After adjusting to the “real world” on our bus ride to Half Dome Village we sorted gear and said our good-byes before sending Simon, Ed, Will and Jarad off to their respective corners of the globe and back to their families. It was a real pleasure seeing such a long-standing friendship and sharing time in the back country with such a fun group.

Figure 6:   Dahlia leading guests up the Snow Creek Trail.

We Remember Rob Rylee

I met Rob Rylee four years ago at Vermillion Valley Ranch along the Pacific Crest Trail. It was late into the evening and I could hear the unmistakable sound of a Sierra Nevada mule packer by the fire. Rob was entertaining: storytelling, passing whiskey from his liter-sized flask, and giving his guests a show. His beaver-skin hat, wispy handlebar mustache, and larger-than-life personality reminded me of packers I had worked with in the past. But from then forward, Rob exceeded all of my expectations of a packer and, ultimately, a friend.

Rob wasn’t always the easiest person to deal with. He was hard on others, and even harder on his mules – a defining characteristic sourced from his unending pursuit of perfection in his work. Each morning when I would help Rob organize the duffel bags and pack the mules, I would notice his precision. He was, without a doubt, the best of his kind, performing well above the standards expected of the many packers I have worked with in the Sierra Nevada and elsewhere. His pride was in his work; how well it was done and how good it looked. He would settle for nothing less and he held himself to no less of a standard. On the days we exited the trail, he would ride out of the forest wearing a pressed white button-up shirt he had kept in a vacuum-sealed bag for seventeen days. He not only played the part, he encompassed it.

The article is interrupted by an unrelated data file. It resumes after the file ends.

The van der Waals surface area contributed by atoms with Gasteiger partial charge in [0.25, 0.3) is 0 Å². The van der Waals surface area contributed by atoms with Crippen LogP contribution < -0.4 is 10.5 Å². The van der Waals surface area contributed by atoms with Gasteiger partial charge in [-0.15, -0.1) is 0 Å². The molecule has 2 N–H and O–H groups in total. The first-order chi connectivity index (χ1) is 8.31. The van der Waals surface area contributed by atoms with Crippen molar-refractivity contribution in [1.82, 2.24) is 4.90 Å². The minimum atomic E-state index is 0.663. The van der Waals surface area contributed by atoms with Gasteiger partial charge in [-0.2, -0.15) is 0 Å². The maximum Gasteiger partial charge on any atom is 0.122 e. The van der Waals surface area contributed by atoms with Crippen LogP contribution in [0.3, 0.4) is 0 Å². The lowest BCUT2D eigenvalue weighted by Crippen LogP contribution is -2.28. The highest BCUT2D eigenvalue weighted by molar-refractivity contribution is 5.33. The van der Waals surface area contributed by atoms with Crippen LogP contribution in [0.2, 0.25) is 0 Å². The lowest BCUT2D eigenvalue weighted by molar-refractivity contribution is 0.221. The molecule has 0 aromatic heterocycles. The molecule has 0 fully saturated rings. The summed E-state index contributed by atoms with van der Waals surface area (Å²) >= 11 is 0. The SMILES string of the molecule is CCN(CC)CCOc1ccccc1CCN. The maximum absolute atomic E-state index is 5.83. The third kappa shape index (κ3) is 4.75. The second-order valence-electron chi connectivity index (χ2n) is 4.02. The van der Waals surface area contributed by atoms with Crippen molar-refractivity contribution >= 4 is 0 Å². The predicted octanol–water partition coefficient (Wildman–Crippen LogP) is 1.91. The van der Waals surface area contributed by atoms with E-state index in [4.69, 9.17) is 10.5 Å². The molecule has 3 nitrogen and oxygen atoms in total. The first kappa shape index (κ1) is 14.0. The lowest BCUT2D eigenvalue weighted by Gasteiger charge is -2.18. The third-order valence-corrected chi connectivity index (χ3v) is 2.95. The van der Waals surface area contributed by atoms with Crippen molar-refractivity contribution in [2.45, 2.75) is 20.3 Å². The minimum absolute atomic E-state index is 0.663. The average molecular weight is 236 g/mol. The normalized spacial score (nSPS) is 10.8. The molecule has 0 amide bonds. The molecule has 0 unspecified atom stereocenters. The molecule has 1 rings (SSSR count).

Rob was the best packer the Sierra had, and SYMG has been so fortunate to have him be a part of the team. He was a source of laughs, stories, and grand theatrics. But, above all, he was a friend. I woke up each morning with a cup of coffee next to my pillow which Rob had made just how I like it. He defended me against cranky hikers and gave his help and advice when I asked. He treated me like a friend and daughter. From him, I learned to take immense pride in my work, to push myself to be better, and to enjoy the trail.

Rob’s legacy will be celebrated and remembered by all of us at SYMG.

Sierra Zacks, SYMG Veteran Guide


Yosemite’s Wild Side

by Graham Ottley

This past year Yosemite National Park saw record visitor numbers with over five million visitors, a 21% increase from the previous year. Although these numbers are staggering, they have become an accepted part of Yosemite Valley during the summer. Many people may be left asking, “Is it even worth it? Should we go somewhere else?”

That “somewhere else” is delving into the immense Yosemite backcountry. Last summer, I had the pleasure of guiding a group along SYMG’s Red Peak Pass Loop. This 7-day / 6-night excursion begins and ends at Half Dome Village and completes one of the wildest backpacking loops Yosemite has to offer. Over the last decade, I have enjoyed many personal and guided trips of this unique area and it continues to draw me back.

This photo is looking South towards Ottoway Peak (Upper Ottoway Lake is just out of sight below the group).